Monday’s late-day selloff left many investors pale, as the Dow suffered another triple-digit loss while the S&P 500 suffered its worst three-day drop since 2011.
Chalk it up to a blitz of bad news — including troubles in the Middle East, the Ebola outbreak, and fears about slowing global growth, particularly in Europe.
But it’s important to put matters in proper perspective.
The major stock market indexes have sunk in recent days, but not by a huge amount.
Some stocks have been hit harder — for instance airlines, thanks to fears over the economy and Ebola…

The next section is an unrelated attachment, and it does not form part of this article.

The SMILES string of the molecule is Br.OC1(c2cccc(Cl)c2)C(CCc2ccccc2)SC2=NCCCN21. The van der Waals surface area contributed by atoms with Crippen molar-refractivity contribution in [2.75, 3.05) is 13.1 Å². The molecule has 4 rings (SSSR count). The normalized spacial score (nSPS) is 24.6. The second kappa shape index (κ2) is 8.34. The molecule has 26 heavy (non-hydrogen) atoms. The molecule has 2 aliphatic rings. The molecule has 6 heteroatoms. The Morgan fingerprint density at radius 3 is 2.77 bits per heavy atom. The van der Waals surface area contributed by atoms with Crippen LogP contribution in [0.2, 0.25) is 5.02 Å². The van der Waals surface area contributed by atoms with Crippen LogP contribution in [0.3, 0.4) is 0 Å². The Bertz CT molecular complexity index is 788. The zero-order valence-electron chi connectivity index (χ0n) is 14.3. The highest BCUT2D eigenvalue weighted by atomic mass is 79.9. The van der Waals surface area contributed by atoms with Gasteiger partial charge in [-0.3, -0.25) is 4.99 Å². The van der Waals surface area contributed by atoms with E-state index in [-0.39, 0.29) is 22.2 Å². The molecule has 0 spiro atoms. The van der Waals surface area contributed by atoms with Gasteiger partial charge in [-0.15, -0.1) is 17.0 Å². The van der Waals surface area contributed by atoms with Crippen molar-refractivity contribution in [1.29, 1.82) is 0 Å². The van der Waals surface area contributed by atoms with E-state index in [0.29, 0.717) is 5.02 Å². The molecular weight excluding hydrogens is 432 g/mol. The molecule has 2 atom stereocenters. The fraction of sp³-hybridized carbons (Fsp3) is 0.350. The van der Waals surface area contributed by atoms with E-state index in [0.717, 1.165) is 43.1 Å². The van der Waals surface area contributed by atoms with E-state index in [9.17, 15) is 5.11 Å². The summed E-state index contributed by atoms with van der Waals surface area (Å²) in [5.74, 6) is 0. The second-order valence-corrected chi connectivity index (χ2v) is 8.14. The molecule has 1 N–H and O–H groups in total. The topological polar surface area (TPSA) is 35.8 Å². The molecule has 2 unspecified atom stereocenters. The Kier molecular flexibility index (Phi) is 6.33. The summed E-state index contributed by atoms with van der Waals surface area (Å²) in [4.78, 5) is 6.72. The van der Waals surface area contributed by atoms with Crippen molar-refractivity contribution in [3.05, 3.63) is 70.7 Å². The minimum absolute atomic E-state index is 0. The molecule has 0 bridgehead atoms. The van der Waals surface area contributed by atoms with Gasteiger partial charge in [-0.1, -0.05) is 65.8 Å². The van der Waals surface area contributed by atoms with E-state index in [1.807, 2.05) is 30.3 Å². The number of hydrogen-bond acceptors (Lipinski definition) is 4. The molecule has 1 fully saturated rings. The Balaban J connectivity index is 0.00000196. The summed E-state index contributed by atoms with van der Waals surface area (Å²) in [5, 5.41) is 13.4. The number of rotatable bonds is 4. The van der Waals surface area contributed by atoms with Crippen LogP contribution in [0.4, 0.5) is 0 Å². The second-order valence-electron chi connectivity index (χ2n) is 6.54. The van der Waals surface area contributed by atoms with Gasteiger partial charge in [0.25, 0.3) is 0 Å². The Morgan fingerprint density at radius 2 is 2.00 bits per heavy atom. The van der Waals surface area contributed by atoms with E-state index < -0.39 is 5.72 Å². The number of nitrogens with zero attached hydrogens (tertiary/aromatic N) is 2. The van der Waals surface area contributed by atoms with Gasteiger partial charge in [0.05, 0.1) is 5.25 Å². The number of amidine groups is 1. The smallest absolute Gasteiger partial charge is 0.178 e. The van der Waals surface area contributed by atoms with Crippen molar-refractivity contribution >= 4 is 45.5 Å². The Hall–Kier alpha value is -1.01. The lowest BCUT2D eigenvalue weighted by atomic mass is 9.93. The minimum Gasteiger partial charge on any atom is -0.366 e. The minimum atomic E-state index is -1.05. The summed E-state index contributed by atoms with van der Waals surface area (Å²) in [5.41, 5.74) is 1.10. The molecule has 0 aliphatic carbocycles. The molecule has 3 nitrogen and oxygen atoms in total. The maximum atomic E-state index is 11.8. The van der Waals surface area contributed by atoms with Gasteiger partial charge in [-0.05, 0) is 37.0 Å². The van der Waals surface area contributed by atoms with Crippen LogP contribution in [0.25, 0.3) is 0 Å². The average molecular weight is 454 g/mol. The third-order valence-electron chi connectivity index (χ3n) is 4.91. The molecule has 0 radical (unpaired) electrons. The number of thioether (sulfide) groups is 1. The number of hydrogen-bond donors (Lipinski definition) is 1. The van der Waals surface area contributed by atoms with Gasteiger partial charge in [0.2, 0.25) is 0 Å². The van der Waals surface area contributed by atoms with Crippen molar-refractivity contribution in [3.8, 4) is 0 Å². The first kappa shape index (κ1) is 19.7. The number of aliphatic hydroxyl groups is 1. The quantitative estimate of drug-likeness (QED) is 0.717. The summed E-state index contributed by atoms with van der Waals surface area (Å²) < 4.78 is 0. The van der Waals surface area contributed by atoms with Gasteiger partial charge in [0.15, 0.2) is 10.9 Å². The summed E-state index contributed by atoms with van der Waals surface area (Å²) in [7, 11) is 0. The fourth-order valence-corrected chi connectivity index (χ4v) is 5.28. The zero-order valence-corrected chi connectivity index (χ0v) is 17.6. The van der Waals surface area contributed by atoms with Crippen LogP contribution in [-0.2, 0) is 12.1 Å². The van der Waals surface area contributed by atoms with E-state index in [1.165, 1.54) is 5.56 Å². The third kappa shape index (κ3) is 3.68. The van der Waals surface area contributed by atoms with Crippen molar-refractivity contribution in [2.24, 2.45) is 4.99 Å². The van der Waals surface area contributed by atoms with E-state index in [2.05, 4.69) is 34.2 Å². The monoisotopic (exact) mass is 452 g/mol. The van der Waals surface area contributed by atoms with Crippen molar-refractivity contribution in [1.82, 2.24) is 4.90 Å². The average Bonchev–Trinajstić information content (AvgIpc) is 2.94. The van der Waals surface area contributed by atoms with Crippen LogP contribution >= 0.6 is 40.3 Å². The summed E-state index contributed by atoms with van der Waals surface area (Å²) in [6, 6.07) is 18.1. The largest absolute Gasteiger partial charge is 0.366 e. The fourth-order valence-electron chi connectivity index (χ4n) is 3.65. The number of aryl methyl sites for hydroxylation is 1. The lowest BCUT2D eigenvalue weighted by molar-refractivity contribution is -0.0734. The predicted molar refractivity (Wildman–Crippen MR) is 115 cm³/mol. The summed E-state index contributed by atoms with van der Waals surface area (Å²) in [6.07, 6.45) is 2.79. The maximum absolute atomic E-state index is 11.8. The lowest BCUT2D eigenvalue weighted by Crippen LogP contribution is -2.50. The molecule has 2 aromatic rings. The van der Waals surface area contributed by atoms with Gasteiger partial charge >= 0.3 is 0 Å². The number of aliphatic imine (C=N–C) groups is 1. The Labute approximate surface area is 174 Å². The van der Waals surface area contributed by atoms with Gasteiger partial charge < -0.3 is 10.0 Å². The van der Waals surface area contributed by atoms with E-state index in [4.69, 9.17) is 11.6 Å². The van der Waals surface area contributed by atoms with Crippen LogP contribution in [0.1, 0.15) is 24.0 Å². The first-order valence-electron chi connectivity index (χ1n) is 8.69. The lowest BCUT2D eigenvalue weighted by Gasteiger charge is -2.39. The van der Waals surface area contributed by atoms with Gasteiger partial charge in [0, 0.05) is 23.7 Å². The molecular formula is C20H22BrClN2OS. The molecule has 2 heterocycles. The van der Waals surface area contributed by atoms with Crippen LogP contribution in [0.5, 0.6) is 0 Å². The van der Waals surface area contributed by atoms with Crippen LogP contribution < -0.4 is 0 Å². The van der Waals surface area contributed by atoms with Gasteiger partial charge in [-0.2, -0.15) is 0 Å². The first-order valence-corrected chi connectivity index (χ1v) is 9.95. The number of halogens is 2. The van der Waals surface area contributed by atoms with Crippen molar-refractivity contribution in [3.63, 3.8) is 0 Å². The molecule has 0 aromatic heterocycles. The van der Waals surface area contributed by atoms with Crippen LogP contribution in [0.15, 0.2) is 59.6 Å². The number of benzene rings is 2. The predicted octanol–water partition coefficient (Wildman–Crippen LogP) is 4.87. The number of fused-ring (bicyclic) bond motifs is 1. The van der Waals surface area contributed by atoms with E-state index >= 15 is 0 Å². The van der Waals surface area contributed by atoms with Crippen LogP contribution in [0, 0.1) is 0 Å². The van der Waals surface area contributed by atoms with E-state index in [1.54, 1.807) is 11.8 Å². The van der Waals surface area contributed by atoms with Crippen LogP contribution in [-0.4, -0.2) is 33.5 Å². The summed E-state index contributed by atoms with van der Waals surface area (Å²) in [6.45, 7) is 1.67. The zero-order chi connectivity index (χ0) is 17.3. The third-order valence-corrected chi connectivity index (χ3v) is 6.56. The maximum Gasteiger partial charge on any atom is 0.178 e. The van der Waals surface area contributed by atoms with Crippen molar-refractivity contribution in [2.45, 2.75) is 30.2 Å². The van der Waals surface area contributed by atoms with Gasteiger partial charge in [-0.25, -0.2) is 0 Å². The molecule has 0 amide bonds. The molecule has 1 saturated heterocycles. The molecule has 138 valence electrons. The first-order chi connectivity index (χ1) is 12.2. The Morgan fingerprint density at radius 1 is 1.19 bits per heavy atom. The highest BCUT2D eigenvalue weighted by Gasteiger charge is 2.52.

… and small-company shares, which are more volatile to begin with.
Still, even with the sell-off, the S&P 500 has gained slightly more over the past 12 months than its historic annual average of 10.1%.
And while investors are more frightened than before, as measured by the so-called VIX “fear index”…
… the recent spike in the VIX pales in comparison to investor anxiety in 2011…
… or in the financial crisis.
There is one thing investors should worry about — and that’s market valuations.
The so-called Shiller price/earnings ratio, which compares stock prices to the past 10 years of average corporate profits, is as high as it was heading into the financial crisis. And history shows that when the Shiller P/E, popularized by Nobel Prize winning economist Robert Shiller, is this far above the historic average of around 16, future stock market returns tend to be muted.
Will that be the case this time? Only time will tell.